In The Science of the total environment
Estimation and monitoring of soil organic carbon (SOC) stocks is important for maintaining soil productivity and meeting climate change mitigation targets. Current global SOC maps do not provide enough detail for landscape-scale decision making, and do not allow for tracking carbon sequestration or loss over time. Using an optical satellite-driven machine learning workflow, we mapped SOC stocks (topsoil; 0 to 30 cm) under natural vegetation (86% of land area) over South Africa at 30 m spatial resolution between 1984 and 2019. We estimate a total topsoil SOC stock of 5.6 Pg C with a median SOC density of 6 kg C m-2 (IQR: interquartile range 2.9 kg C m-2). Over 35 years, predicted SOC underwent a net increase of 0.3% (relative to long-term mean) with the greatest net increases (1.7%) and decreases (-0.6%) occurring in the Grassland and Nama Karoo biomes, respectively. At the landscape scale, SOC changes of up to 25% were evident in some locations, as evidenced from fence-line contrasts, and were likely due to local management effects (e.g. woody encroachment associated with increased SOC and overgrazing associated with decreased SOC). Our SOC mapping approach exhibited lower uncertainty (R2 = 0.64; RMSE = 2.5 kg C m-2) and less bias compared to previous low-resolution (250-1000 m) national SOC mapping efforts (average R2 = 0.24; RMSE = 3.7 kg C m-2). Our trend map remains an estimate, pending repeated measures of soil samples in the same location (time-series); a global priority for tracking SOC changes. While high resolution SOC maps can inform land management decisions aimed at climate mitigation (natural climate solutions), potential increases in SOC are likely limited by local climate and soils. It is also important that climate mitigation efforts such as planting trees balance trade-offs between carbon, biodiversity and overall ecosystem function.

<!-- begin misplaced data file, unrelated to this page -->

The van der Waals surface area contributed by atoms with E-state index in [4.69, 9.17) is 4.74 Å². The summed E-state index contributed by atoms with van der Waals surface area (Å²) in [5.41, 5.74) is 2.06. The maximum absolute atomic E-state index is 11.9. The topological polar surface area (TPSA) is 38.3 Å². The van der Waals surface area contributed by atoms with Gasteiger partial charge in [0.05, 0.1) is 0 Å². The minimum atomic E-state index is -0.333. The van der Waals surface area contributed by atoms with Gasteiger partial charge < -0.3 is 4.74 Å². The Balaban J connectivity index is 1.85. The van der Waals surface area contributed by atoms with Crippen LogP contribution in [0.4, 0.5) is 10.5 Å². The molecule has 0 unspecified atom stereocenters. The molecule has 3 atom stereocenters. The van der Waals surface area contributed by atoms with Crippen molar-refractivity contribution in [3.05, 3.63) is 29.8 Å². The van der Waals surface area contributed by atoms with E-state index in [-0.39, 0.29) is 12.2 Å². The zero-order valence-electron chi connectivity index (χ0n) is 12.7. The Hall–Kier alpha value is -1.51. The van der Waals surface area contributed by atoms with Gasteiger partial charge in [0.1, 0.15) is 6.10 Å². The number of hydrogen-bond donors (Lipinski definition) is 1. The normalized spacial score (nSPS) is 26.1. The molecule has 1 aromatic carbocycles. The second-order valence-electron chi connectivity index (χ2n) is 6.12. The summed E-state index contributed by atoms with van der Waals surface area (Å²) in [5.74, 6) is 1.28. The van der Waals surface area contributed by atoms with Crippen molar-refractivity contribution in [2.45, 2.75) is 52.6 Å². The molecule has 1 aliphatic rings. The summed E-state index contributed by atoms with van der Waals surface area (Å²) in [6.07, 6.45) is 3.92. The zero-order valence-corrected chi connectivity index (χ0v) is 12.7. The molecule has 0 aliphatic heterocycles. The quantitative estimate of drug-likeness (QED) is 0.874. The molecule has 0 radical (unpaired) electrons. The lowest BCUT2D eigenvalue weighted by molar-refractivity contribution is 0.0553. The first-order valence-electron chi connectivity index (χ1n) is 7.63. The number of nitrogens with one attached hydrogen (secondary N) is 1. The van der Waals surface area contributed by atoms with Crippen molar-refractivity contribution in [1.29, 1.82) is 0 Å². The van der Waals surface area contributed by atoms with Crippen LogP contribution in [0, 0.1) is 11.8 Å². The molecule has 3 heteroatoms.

Venter Zander S, Hawkins Heidi-Jayne, Cramer Michael D, Mills Anthony J
Carbon stocks, Land degradation, Natural climate solutions, Remote sensing, Soil mapping, Spatial prediction